Far from the crowds pressing to offer a final farewell to Nelson Mandela, a lesser tribute yielded a reminder that he was not alone in the struggle for what he called the rainbow nation.
In a damp corner of a small park here, someone had left two bunches of red and yellow roses on a bust of Oliver Tambo, Mr. Mandela’s partner, first in a law firm and then in the leadership of the African National Congress, the onetime liberation movement that now governs South Africa.
For many years, until his return to South Africa in 1990, Mr. Tambo and his wife, Adelaide, lived in a three-story home in this suburb of north London, leading the A.N.C.’s struggle from exile as Mr. Mandela languished in prison.
Last week, the days of celebration of Mr. Mandela’s life and the grief at his death tempted some to limit the accolades to Mr. Mandela’s towering personality and moral authority alone.
Indeed, no one would question his achievement in turning a prison cell into the inspiration of a nation’s struggle for freedom or his remarkable sure-footedness in skirting the racial tripwires of its birth. The stark symbolism of Mr. Mandela’s incarceration offered anti-apartheid campaigners a simple image to marshal global opinion against his captors.
But, as the flowers left for Mr. Tambo showed, some had other memories to complement those that filled the newsreels and retrospectives.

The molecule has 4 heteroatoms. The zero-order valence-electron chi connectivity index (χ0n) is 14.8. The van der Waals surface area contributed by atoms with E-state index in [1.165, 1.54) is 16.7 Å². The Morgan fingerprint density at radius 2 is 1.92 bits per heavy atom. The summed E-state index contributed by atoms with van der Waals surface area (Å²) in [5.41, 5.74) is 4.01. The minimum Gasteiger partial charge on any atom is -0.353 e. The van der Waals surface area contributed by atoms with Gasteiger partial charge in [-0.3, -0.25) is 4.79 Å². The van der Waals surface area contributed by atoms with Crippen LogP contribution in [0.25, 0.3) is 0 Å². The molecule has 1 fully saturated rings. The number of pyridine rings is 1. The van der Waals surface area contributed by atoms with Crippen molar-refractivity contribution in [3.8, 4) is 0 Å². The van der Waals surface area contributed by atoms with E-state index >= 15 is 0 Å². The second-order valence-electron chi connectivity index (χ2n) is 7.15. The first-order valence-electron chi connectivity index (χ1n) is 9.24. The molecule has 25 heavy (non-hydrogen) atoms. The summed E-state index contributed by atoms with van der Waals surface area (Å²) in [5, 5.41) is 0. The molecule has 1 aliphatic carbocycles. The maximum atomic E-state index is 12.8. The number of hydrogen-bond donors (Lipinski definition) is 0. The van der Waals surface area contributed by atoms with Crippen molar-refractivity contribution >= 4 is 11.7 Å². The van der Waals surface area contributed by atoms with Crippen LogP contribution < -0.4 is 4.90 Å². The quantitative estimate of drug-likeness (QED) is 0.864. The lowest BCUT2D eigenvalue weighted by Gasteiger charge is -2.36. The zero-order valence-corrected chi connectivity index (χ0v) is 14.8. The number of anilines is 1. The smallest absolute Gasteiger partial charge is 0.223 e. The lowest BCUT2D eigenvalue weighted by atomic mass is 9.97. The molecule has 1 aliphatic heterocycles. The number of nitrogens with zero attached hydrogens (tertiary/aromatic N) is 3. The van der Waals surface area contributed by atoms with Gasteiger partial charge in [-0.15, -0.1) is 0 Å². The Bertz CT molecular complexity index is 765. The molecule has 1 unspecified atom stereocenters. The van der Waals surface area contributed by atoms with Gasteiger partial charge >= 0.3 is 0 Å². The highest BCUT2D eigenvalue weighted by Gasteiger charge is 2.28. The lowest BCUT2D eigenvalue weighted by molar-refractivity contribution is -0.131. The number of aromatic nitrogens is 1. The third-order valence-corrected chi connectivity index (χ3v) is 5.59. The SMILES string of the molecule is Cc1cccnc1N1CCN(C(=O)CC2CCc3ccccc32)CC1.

As Mr. Mandela’s body was driven Saturday to his boyhood home, Qunu, for burial, for instance, it was hard to ignore many other burials that convulsed the land in the 1980s during the bloody unrest and emergency rule by the white authorities that defined the years leading to Mr. Mandela’s release in 1990.
Sometimes the funerals were those of the foot soldiers, the comrades as they called themselves, caught in the daily clashes with the police and the army. Sometimes the burial grounds resonated to the revolutionary anthems signifying the brutal assassinations of prominent activists like Matthew Goniwe and three others in 1985.
“They were the true heroes of the struggle,” Mr. Mandela remarked later.
From afar, it was difficult not to trace the alchemy of armed insurgency, diplomatic isolation, economic sanctions, homegrown revolt and sporting ostracism that transformed the iron will of the Afrikaner elite into a readiness for compromise as the end of the Cold War brought a different geopolitical calculus.
For this reporter, ordered by the white authorities to leave South Africa in 1987, the sometimes forgotten leaders paying their tributes at Mr. Mandela’s open coffin in Pretoria seemed like a procession of phantoms from earlier times when black-ruled southern Africa marshaled what strength it had against the still unshaken bastions of white supremacy.
Here, bowed and walking with a cane, was Kenneth D. Kaunda, the former president of Zambia. Here were Joaquim A. Chissano of Mozambique and Robert G. Mugabe, still in power, despotically so, in Zimbabwe.
Peter Hain, a lawmaker and prominent activist in Britain’s anti-apartheid movement, listed some of the contributions from outsiders in Europe and the United States. “Direct action demonstrations blocked all-white sports teams from touring, and international lobbying excluded South Africa from the Olympics and all major s…..